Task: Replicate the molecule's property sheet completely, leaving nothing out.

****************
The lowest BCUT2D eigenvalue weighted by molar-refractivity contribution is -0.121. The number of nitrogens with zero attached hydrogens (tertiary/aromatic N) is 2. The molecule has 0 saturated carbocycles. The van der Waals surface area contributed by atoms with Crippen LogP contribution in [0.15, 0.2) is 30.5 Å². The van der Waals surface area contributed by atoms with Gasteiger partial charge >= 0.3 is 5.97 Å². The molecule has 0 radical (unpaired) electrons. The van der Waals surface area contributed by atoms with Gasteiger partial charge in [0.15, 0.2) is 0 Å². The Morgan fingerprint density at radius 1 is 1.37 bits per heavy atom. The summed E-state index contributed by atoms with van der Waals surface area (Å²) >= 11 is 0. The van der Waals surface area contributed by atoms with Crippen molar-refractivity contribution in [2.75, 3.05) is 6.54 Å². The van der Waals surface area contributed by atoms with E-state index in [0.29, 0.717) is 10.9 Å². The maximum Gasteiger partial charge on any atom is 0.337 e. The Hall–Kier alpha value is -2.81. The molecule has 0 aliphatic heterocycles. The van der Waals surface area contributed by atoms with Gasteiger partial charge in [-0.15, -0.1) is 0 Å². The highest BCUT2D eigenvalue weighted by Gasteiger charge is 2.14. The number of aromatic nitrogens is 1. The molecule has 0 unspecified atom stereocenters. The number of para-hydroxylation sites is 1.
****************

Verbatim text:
The lowest BCUT2D eigenvalue weighted by molar-refractivity contribution is -0.121. The number of nitrogens with zero attached hydrogens (tertiary/aromatic N) is 2. The molecule has 0 saturated carbocycles. The van der Waals surface area contributed by atoms with Crippen LogP contribution in [0.15, 0.2) is 30.5 Å². The van der Waals surface area contributed by atoms with Gasteiger partial charge >= 0.3 is 5.97 Å². The molecule has 0 radical (unpaired) electrons. The van der Waals surface area contributed by atoms with Gasteiger partial charge in [0.15, 0.2) is 0 Å². The Morgan fingerprint density at radius 1 is 1.37 bits per heavy atom. The summed E-state index contributed by atoms with van der Waals surface area (Å²) >= 11 is 0. The van der Waals surface area contributed by atoms with Crippen molar-refractivity contribution in [2.75, 3.05) is 6.54 Å². The van der Waals surface area contributed by atoms with E-state index in [0.29, 0.717) is 10.9 Å². The maximum Gasteiger partial charge on any atom is 0.337 e. The Hall–Kier alpha value is -2.81. The molecule has 0 aliphatic heterocycles. The van der Waals surface area contributed by atoms with Gasteiger partial charge in [-0.15, -0.1) is 0 Å². The highest BCUT2D eigenvalue weighted by Gasteiger charge is 2.14. The number of aromatic nitrogens is 1. The molecule has 0 unspecified atom stereocenters. The number of para-hydroxylation sites is 1.